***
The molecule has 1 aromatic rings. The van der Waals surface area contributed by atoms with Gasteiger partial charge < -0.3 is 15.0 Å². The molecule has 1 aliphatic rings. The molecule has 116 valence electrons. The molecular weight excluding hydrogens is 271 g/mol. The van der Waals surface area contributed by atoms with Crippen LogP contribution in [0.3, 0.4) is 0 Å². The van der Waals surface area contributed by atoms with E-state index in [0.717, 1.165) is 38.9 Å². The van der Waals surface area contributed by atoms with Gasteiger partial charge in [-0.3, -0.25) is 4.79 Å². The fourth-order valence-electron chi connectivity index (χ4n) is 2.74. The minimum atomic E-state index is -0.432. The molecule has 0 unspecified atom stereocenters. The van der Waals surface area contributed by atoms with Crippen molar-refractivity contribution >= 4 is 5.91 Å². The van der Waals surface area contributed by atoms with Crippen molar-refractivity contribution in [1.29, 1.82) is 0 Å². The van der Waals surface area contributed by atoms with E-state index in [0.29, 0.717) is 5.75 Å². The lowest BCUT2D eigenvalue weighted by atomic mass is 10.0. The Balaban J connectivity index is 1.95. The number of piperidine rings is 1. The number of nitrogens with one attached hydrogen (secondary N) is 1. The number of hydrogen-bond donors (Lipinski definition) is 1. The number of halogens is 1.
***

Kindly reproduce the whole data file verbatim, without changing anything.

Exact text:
The molecule has 1 aromatic rings. The van der Waals surface area contributed by atoms with Gasteiger partial charge < -0.3 is 15.0 Å². The molecule has 1 aliphatic rings. The molecule has 116 valence electrons. The molecular weight excluding hydrogens is 271 g/mol. The van der Waals surface area contributed by atoms with Crippen LogP contribution in [0.3, 0.4) is 0 Å². The van der Waals surface area contributed by atoms with E-state index in [0.717, 1.165) is 38.9 Å². The van der Waals surface area contributed by atoms with Gasteiger partial charge in [-0.3, -0.25) is 4.79 Å². The fourth-order valence-electron chi connectivity index (χ4n) is 2.74. The minimum atomic E-state index is -0.432. The molecule has 0 unspecified atom stereocenters. The van der Waals surface area contributed by atoms with Crippen molar-refractivity contribution >= 4 is 5.91 Å². The van der Waals surface area contributed by atoms with Crippen molar-refractivity contribution in [1.29, 1.82) is 0 Å². The van der Waals surface area contributed by atoms with E-state index in [0.29, 0.717) is 5.75 Å². The lowest BCUT2D eigenvalue weighted by atomic mass is 10.0. The Balaban J connectivity index is 1.95. The number of piperidine rings is 1. The number of nitrogens with one attached hydrogen (secondary N) is 1. The number of hydrogen-bond donors (Lipinski definition) is 1. The number of halogens is 1.